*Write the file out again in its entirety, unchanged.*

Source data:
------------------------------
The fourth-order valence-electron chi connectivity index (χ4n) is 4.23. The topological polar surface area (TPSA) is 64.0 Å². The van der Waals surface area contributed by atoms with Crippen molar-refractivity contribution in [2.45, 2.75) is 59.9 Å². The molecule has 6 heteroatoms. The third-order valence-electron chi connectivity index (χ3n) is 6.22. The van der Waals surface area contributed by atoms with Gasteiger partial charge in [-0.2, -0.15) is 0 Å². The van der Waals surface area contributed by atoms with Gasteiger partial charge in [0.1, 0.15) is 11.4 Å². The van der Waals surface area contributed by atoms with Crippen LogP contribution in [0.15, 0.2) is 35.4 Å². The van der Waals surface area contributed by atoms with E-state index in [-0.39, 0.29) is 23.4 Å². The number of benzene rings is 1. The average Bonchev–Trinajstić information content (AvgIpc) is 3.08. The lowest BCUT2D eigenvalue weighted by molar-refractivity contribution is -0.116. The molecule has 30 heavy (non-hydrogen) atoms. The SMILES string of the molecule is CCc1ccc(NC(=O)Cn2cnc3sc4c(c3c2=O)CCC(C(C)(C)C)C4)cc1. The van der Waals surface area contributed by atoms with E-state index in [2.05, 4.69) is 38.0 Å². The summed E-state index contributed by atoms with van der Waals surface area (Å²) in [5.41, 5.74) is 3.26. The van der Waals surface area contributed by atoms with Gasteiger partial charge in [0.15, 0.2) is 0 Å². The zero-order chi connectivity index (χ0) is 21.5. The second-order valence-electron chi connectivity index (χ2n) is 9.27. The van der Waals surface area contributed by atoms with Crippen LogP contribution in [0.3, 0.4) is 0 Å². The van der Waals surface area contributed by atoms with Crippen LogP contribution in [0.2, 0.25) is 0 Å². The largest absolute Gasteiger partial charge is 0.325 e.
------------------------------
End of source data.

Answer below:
The fourth-order valence-electron chi connectivity index (χ4n) is 4.23. The topological polar surface area (TPSA) is 64.0 Å². The van der Waals surface area contributed by atoms with Crippen molar-refractivity contribution in [2.45, 2.75) is 59.9 Å². The molecule has 6 heteroatoms. The third-order valence-electron chi connectivity index (χ3n) is 6.22. The van der Waals surface area contributed by atoms with Gasteiger partial charge in [-0.2, -0.15) is 0 Å². The van der Waals surface area contributed by atoms with Gasteiger partial charge in [0.1, 0.15) is 11.4 Å². The van der Waals surface area contributed by atoms with Crippen LogP contribution in [0.15, 0.2) is 35.4 Å². The van der Waals surface area contributed by atoms with E-state index in [-0.39, 0.29) is 23.4 Å². The number of benzene rings is 1. The average Bonchev–Trinajstić information content (AvgIpc) is 3.08. The lowest BCUT2D eigenvalue weighted by molar-refractivity contribution is -0.116. The molecule has 30 heavy (non-hydrogen) atoms. The SMILES string of the molecule is CCc1ccc(NC(=O)Cn2cnc3sc4c(c3c2=O)CCC(C(C)(C)C)C4)cc1. The van der Waals surface area contributed by atoms with E-state index in [2.05, 4.69) is 38.0 Å². The summed E-state index contributed by atoms with van der Waals surface area (Å²) in [5.41, 5.74) is 3.26. The van der Waals surface area contributed by atoms with Gasteiger partial charge in [0.15, 0.2) is 0 Å². The zero-order chi connectivity index (χ0) is 21.5. The second-order valence-electron chi connectivity index (χ2n) is 9.27. The van der Waals surface area contributed by atoms with Crippen LogP contribution in [0.3, 0.4) is 0 Å². The van der Waals surface area contributed by atoms with Crippen LogP contribution in [0.2, 0.25) is 0 Å². The largest absolute Gasteiger partial charge is 0.325 e.